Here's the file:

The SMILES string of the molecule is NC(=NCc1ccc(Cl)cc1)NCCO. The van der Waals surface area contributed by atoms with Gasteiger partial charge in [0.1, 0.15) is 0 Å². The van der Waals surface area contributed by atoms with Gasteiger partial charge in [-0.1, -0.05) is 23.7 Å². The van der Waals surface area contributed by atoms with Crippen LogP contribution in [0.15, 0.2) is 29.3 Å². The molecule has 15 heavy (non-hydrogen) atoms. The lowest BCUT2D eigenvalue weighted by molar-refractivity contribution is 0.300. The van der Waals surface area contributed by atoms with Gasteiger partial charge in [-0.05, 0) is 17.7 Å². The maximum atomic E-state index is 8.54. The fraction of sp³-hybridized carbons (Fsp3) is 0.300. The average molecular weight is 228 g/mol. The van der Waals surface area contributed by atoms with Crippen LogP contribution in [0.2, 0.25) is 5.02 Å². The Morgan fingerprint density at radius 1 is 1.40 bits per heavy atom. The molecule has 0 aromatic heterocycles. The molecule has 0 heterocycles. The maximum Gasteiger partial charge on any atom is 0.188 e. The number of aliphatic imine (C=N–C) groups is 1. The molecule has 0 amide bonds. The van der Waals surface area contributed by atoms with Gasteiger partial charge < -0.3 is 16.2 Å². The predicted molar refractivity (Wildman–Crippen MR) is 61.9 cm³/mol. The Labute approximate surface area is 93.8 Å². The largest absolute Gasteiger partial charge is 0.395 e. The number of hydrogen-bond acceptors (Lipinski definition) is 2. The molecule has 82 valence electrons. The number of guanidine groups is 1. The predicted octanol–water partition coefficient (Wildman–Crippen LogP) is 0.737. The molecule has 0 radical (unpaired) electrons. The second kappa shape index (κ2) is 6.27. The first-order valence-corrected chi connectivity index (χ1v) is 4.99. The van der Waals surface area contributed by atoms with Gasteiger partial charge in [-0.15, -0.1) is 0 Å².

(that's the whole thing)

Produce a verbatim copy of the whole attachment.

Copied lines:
The SMILES string of the molecule is NC(=NCc1ccc(Cl)cc1)NCCO. The van der Waals surface area contributed by atoms with Gasteiger partial charge in [0.1, 0.15) is 0 Å². The van der Waals surface area contributed by atoms with Gasteiger partial charge in [-0.1, -0.05) is 23.7 Å². The van der Waals surface area contributed by atoms with Crippen LogP contribution in [0.15, 0.2) is 29.3 Å². The molecule has 15 heavy (non-hydrogen) atoms. The lowest BCUT2D eigenvalue weighted by molar-refractivity contribution is 0.300. The van der Waals surface area contributed by atoms with Gasteiger partial charge in [-0.05, 0) is 17.7 Å². The maximum atomic E-state index is 8.54. The fraction of sp³-hybridized carbons (Fsp3) is 0.300. The average molecular weight is 228 g/mol. The van der Waals surface area contributed by atoms with Crippen LogP contribution in [0.2, 0.25) is 5.02 Å². The Morgan fingerprint density at radius 1 is 1.40 bits per heavy atom. The molecule has 0 aromatic heterocycles. The molecule has 0 heterocycles. The maximum Gasteiger partial charge on any atom is 0.188 e. The number of aliphatic imine (C=N–C) groups is 1. The molecule has 0 amide bonds. The van der Waals surface area contributed by atoms with Gasteiger partial charge < -0.3 is 16.2 Å². The predicted molar refractivity (Wildman–Crippen MR) is 61.9 cm³/mol. The Labute approximate surface area is 93.8 Å². The largest absolute Gasteiger partial charge is 0.395 e. The number of hydrogen-bond acceptors (Lipinski definition) is 2. The molecule has 82 valence electrons. The number of guanidine groups is 1. The predicted octanol–water partition coefficient (Wildman–Crippen LogP) is 0.737. The molecule has 0 radical (unpaired) electrons. The second kappa shape index (κ2) is 6.27. The first-order valence-corrected chi connectivity index (χ1v) is 4.99. The van der Waals surface area contributed by atoms with Gasteiger partial charge in [-0.15, -0.1) is 0 Å².